Join our Discord to chat with fellow friendly gamers and our knowledgeable contributors!

atari saboteur

Description

Take on the life of a buccaneer in the golden age of Caribbean Piracy! This game lets you choose from 6 different "ages" (for example, "The Silver Empire" from 1560-1600, "War For Profit" from 1640-1660, etc.), one of 4 nationalities (English, French, Dutch, Spanish), 4 difficulty levels, and one of 5 special abilities (skill at fencing, skill at navigation, etc.). Nine different types of ships were represented.

The goal of the game is to retire with as much gold and land as possible, as many ranks/titles as possible (Colonel, Admiral, Marquis, Duke), and a wife. Finding long lost relatives helps too. You accomplish these goals by plundering cities, capturing and sinking enemy ships, getting in good with governors to receive titles, learn news of "evil Spaniards" holding your relatives, capturing evil pirates, etc.

The game is educational, as you will learn about piracy through the thoroughly researched manual. You'll smell the sea salt as you participate in wild sword fights, desperate sea battles, and daring attacks by land.

Screenshots

Sid Meier's Pirates! Commodore 64 Selling a ship
Sid Meier's Pirates! Commodore 64 The ship's log keeps track of important events
Sid Meier's Pirates! Commodore 64 You may even get a chance to meet the governor's young pretty daughter
Sid Meier's Pirates! Commodore 64 Title screen

Promo Images

Sid Meier's Pirates! Magazine Advertisement
Sid Meier's Pirates! Magazine Advertisement TILT (issue 49, December 1987, p 139)
Sid Meier's Pirates! Magazine Advertisement
Sid Meier's Pirates! Magazine Advertisement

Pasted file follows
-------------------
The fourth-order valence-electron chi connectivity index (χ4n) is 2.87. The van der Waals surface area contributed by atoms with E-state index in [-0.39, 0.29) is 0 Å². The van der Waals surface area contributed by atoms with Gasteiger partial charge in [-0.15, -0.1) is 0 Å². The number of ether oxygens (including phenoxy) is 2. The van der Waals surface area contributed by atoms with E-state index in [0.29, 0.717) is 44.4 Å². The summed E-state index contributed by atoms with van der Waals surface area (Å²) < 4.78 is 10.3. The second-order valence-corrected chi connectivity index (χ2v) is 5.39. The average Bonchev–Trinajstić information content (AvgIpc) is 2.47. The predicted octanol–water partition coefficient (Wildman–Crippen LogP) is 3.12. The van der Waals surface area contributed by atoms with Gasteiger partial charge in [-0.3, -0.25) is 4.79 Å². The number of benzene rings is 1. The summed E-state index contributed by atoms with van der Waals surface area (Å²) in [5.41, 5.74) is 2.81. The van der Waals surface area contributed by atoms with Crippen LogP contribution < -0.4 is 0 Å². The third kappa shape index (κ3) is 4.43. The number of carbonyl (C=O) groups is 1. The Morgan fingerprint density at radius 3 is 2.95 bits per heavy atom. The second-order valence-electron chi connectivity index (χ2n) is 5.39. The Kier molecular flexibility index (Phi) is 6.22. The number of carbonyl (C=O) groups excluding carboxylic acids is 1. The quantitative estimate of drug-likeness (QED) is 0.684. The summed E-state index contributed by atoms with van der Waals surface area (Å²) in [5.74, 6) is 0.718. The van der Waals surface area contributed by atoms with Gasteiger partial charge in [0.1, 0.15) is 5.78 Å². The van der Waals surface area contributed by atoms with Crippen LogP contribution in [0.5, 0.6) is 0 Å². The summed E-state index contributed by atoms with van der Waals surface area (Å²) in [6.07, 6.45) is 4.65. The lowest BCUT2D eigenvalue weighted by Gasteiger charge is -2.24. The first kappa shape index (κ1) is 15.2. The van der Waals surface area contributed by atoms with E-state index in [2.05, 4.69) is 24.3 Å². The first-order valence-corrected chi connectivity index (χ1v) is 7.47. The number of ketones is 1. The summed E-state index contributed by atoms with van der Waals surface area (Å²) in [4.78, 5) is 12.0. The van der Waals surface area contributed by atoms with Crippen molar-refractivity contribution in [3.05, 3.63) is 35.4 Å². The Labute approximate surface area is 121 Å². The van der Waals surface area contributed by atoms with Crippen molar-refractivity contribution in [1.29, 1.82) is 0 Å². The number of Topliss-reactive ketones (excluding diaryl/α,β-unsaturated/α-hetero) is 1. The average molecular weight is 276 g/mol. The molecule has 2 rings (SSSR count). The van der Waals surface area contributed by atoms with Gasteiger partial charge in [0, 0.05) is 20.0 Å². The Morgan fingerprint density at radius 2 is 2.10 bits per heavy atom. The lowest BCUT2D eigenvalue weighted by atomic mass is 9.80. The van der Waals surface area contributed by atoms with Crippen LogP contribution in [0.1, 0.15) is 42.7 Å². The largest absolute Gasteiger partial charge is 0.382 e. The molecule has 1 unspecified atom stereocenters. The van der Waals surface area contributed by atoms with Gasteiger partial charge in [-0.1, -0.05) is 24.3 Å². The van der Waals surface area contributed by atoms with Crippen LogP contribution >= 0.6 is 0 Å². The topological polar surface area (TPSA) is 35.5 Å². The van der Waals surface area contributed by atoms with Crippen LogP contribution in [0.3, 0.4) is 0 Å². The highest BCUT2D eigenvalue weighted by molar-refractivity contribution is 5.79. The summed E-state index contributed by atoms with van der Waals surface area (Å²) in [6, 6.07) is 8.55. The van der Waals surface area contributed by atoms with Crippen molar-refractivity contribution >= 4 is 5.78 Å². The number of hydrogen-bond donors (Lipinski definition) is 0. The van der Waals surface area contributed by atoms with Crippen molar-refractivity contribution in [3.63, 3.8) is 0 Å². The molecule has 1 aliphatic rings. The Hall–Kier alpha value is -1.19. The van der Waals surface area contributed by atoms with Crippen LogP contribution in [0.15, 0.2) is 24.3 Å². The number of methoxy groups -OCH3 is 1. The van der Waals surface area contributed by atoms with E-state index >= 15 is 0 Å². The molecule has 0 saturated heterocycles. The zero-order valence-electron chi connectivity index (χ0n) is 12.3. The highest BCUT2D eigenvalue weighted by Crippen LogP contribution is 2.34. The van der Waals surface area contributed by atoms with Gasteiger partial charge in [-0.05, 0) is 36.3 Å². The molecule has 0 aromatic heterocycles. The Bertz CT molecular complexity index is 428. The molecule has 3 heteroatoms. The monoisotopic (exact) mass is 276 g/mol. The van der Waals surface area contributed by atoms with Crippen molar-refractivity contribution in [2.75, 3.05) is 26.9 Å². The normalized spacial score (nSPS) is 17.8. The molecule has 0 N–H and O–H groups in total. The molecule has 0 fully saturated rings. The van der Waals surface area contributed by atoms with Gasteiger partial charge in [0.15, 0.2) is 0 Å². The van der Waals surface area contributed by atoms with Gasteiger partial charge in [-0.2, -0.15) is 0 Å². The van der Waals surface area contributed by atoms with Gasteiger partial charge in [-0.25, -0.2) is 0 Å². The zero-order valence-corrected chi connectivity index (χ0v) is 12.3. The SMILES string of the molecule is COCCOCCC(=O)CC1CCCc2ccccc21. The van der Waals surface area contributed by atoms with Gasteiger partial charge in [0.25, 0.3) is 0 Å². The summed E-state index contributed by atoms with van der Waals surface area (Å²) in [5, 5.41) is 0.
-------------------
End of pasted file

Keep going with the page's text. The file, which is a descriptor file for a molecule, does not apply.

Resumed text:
Alternate Titles

  • "席德梅尔的海盗" -- Simplified Chinese spelling
  • "Xide Meier de Haidao" -- Simplified Chinese title
  • "Sid Meier's Pirates!: Action and Adventure on the Spanish Main" -- Tag-lined title
  • "Pirates!" -- NES title

Part of the Following Groups

User Reviews

The most timeless game I have ever found Peter Brady (4) 5 Stars5 Stars5 Stars5 Stars5 Stars
ABsolutely awesome game, even in 2004 stvrich (3) 3.2 Stars3.2 Stars3.2 Stars3.2 Stars3.2 Stars

Critic Reviews

Computer Gaming World (CGW) Oct, 1990 5 Stars5 Stars5 Stars5 Stars5 Stars 100
Dragon Apr, 1988 5 Stars5 Stars5 Stars5 Stars5 Stars 100
Australian Commodore and Amiga Review Nov, 1987 92 out of 100 92
Computer and Video Games (CVG) Nov, 1987 9 out of 10 90
Happy Computer Sep, 1987 85 out of 100 85
Your Commodore Oct, 1987 34 out of 40 85
Power Play 1989 85 out of 100 85
64'er 1991 8 out of 10 80
Zzap! Sep, 1987 68 out of 100 68
Commodore Format Aug, 1993 57 out of 100 57

Forums

Topic # Posts Last Post
Is the listed DOS CD-ROM version really Pirates? 2 Rwolf (19341)
Oct 28, 2017

Trivia

1001 Video Games

Sid Meier's Pirates! appears in the book 1001 Video Games You Must Play Before You Die by General Editor Tony Mott.

Development

Amazingly, the original Commodore 64 version is written in large part in BASIC with certain parts written in assembler for speed, such as the sailing around the map.

Extras